An exploration of how women in the UK perceive the provision of care received in an early pregnancy assessment unit: an interpretive phenomenological analysis.

Research paper by Wendy W Norton, Lynn L Furber

Indexed on: 20 Aug '18Published on: 20 Aug '18Published in: BMJ open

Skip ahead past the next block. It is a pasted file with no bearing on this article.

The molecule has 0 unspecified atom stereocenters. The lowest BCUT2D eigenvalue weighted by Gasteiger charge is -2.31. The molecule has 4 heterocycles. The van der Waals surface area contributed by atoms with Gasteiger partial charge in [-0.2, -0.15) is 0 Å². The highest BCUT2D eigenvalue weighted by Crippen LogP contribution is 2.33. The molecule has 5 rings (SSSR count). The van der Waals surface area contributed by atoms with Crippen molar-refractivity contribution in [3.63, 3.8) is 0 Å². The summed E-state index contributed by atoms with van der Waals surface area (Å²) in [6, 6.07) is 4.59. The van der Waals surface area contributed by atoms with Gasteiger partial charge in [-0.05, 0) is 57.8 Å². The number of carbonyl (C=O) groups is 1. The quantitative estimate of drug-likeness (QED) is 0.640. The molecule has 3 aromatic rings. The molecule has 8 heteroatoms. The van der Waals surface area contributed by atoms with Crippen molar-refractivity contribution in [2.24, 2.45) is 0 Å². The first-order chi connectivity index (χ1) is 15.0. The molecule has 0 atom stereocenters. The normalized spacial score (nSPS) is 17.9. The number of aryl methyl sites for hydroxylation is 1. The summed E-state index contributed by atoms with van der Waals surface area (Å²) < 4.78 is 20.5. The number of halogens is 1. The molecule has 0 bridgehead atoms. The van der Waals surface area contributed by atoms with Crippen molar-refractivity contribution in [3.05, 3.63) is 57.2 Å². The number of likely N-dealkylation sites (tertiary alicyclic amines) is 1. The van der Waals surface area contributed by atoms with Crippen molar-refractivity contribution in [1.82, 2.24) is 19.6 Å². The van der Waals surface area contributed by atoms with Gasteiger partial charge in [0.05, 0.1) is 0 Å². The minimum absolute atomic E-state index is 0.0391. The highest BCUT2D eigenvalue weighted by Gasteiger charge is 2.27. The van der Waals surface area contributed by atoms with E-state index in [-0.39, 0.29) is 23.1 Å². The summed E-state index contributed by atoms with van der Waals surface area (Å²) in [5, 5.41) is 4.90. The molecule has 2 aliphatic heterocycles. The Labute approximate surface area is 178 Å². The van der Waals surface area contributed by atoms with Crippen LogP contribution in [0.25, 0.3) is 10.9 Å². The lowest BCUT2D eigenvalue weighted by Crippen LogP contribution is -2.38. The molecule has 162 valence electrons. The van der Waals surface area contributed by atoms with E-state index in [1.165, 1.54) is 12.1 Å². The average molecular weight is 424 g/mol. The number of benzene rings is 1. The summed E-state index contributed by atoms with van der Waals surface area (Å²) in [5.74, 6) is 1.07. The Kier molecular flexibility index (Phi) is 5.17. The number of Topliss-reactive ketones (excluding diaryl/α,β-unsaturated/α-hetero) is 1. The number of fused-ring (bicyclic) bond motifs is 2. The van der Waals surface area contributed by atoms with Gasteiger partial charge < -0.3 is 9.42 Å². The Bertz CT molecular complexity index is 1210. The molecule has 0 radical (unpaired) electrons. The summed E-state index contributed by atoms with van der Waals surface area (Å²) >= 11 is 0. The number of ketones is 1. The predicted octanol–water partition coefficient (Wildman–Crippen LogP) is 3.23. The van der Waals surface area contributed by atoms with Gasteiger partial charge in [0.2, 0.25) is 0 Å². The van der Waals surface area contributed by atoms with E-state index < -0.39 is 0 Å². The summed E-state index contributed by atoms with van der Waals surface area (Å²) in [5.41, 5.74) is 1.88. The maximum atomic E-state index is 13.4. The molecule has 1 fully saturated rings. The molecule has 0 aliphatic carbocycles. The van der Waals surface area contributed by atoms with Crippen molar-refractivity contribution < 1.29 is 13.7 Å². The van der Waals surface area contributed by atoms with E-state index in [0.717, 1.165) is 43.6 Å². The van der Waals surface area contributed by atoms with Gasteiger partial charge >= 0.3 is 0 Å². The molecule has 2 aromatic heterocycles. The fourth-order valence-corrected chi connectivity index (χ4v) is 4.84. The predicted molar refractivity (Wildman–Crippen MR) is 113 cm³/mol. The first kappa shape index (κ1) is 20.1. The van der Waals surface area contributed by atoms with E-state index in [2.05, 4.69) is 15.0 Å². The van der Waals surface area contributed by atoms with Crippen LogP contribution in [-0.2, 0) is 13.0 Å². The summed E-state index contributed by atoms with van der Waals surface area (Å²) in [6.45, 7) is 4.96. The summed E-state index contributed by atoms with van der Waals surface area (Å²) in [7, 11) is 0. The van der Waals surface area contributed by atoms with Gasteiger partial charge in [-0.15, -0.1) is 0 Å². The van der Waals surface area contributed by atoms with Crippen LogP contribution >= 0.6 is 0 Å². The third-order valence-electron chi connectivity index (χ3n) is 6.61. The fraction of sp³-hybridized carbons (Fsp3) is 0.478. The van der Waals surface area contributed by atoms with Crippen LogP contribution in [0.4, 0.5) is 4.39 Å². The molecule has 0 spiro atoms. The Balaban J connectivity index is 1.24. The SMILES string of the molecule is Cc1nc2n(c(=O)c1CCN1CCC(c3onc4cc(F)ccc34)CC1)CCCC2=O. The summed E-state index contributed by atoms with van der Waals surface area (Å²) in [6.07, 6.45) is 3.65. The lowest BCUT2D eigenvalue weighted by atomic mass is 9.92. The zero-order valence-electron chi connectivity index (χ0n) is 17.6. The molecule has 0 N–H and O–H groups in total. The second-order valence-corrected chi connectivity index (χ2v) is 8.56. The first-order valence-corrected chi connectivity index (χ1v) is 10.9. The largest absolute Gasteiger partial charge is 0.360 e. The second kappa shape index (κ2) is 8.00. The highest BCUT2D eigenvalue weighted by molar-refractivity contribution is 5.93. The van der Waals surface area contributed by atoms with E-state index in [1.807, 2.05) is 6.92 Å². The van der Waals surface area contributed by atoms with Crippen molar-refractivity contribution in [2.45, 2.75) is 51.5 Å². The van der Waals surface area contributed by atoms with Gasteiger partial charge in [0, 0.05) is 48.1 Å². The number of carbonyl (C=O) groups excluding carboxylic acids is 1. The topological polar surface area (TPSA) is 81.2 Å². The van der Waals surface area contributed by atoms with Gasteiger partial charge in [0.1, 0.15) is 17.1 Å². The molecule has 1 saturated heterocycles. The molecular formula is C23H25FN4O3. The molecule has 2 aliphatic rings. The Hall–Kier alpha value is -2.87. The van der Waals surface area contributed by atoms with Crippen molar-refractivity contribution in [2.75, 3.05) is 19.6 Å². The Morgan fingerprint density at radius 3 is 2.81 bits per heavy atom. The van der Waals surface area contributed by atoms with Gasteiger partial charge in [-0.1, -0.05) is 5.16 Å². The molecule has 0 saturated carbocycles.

The objective of the study was to explore how women experience care within an early pregnancy assessment unit (EPAU) and how they are helped to understand, reconcile and make sense of their loss and make informed decisions about how their care will be managed following a first trimester miscarriage. This was a single centre, prospective qualitative study. An interpretive phenomenological analysis approach was used to interpret the participants' meanings of their experiences. It is an ideographic approach that focuses in depth on a small set of cases to explore how individuals make sense of a similar experience. An EPAU in a large teaching hospital in the Midlands that provides care to women in their early pregnancy, including those experiencing pregnancy loss. A purposive sample of 10 women were recruited to this study. All of the women were either miscarrying at the time of this study or had miscarried within the previous few weeks. Six superordinate themes in relation to women's experiences of miscarriage were identified: (1) the waiting game, (2) searching for information, (3) management of miscarriage: no real choice, (4) the EPAU environment, (5) communication: some room for improvement and (6) moving on. This study found that improvements are required to ensure women and their partners receive a streamlined, informative, supportive and continuous package of care from the point they first see their general practitioner or midwife for support to being discharged from the EPAU. The provision of individualised care, respect for women's opinions and appropriate clinical information is imperative to those experiencing miscarriage to help them gain a degree of agency within an unfamiliar situation and one in which they feel is out of their control. © Author(s) (or their employer(s)) 2018. Re-use permitted under CC BY-NC. No commercial re-use. See rights and permissions. Published by BMJ.